I was up in the north of Israel, just a few kms from the border with Lebanon. I have no idea what the two explosions I heard were. They may well have been from somewhere up on the Golan Heights. I’m talking about the purchase of Steemit by Justin Sun of Tron. I’ll have more to say on that in the coming days.
Tommy Robinson was finally released from his super max, isolation prison. Insanity. Good to seem him out and very good to hear his voice again. I give a bit of a run down on Web 3.0, the decentralisation of applications and web sites. This is the next generation on from using monolithic sites like Facebook and Google. It’s no wonder that these Goliaths tried to crush this nascent tech with their illegal crypto advertising ban.
Once again I’m explaining why 3speak.online is different and why I’m posting my material there instead of YouTube. One announcement: on the 6th of October I’ll have $50 to hand out for great comments on my videos. This is rotating promotion from 3speak giving me the power of their account to award upvotes on comments. I’ll be upvoting comments left within the last week on 6th October!
Here’s another little bonus that won’t make it as a full podcast on its own: I flew around Beit Shemesh the other day and talked about Pewdiepie and the ADL.
I recorded this over a week ago, the video went up quickly on 3speak but it’s taken me a while to get back into the grove with updating my own website. I’ve got to say that I’m increasingly of the opinion that Steem provides a better blogging platform than my own site. I will explore the reasons why in the future but for now I’m still updating here.
It’s been quiet here. Videos and podcasts will return soon. Meanwhile I’m now very much more involved in promoting the 3speak video site (follow them on twitter, hint hint). I’ve been uploading my videos there for a while and earning from them. But not just 3speak. I’m focusing a lot of energy on the move from old, centralised Web 2.0 toward decentralised Web 3.0. I’ll explain this better in the coming weeks.
I have written, over on a Web 3.0 Travel Site called Travelfeed, a review of the HT6 Boutique hotel I stayed at in Rome (HT6 is really the name of the hotel). It ranks amongst the highest in Rome I’d say! Travelfeed is another site based on the Steem blockchain. That makes it de-centralised: the database of information into which my post goes is stored on multiple computers owned by many different people.
Unlike writing a review on TripAdvisor, when people like and share my review, I am rewarded with a small amount of the cryptocurrency Steem. That’s easily exchangeable for real money if I want. Here’s the start of the review:
I’ve just finished a four night stay in Rome at the HT6 Boutique Hotel in Rome with my two kids and my parents. I found this hotel on Hotels.com and reserved the rooms without a cancelation penalty.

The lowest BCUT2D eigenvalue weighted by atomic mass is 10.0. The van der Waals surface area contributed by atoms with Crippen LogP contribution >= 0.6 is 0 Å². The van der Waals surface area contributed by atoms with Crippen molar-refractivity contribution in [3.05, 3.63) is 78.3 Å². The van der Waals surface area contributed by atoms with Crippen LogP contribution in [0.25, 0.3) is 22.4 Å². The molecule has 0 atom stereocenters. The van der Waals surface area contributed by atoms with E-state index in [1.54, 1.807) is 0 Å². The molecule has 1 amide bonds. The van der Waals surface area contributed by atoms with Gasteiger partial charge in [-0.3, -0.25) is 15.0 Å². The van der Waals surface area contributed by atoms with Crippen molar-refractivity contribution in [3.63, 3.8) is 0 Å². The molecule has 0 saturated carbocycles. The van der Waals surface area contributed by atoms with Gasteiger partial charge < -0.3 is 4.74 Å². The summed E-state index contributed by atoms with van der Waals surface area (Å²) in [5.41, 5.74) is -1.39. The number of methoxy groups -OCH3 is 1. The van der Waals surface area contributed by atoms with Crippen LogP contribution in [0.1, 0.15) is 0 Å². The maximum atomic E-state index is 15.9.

The hotel has around 30 rooms and is located in the heart of Rome’s Jewish Quarter and right next to the impressive Rome Synagogue. The hotel is about 100m from a security barrier so technically taxis can’t drive right up to the door. On arrival in a big minibus for 6 people, the Italian Military Police (Carabinieri) allowed us to drive right up to the door. When we left, the bell boys carried our luggage out for us.
I hadn’t quite realised the extent to which legacy social media like Twitter forbids references to Crypto based businesses. I tried to share a Steem Ninja sign up link on Twitter yesterday and noticed this morning that clicking on it gives this result.
I spent more than 30 minutes yesterday talking to the two people behind the company that runs Steem Ninja which provides a simple way to get onto the blockchain based Steem social media and blogging site for the payment of a small fee. Steem can be joined for free but that can take a few days. They’re real people running a real business. There’s no scam here that I can see, you give them something of value they give you something of value.
If you pay $2.50 you can get on immediately and you’ll have some crypto credit to get you started. It’s not a scam, it’s an alternative to the free to use social media that makes its money by selling YOUR work and information and YOUR attention to others while they show you adverts to pay for the “free” service. Remember, if you’re not paying for something, you are the product that is being sold!
I get a small bonus if someone signs up from the link. Either way, for Twitter to brand this business as potentially fraudulent when it is a direct competitor to its business model is exactly the kind of sneaky behaviour we now expect from these legacy social media sites.
If you do sign up to Steem, please be absolutely sure to note down the rather over complicated list of passwords and encryption keys that pop up just after you chose a user name and before you pay. Do not lose these. Steem is decentralised: that means nobody fully controls it and there simply is no reset system to get an account back if you lose your password.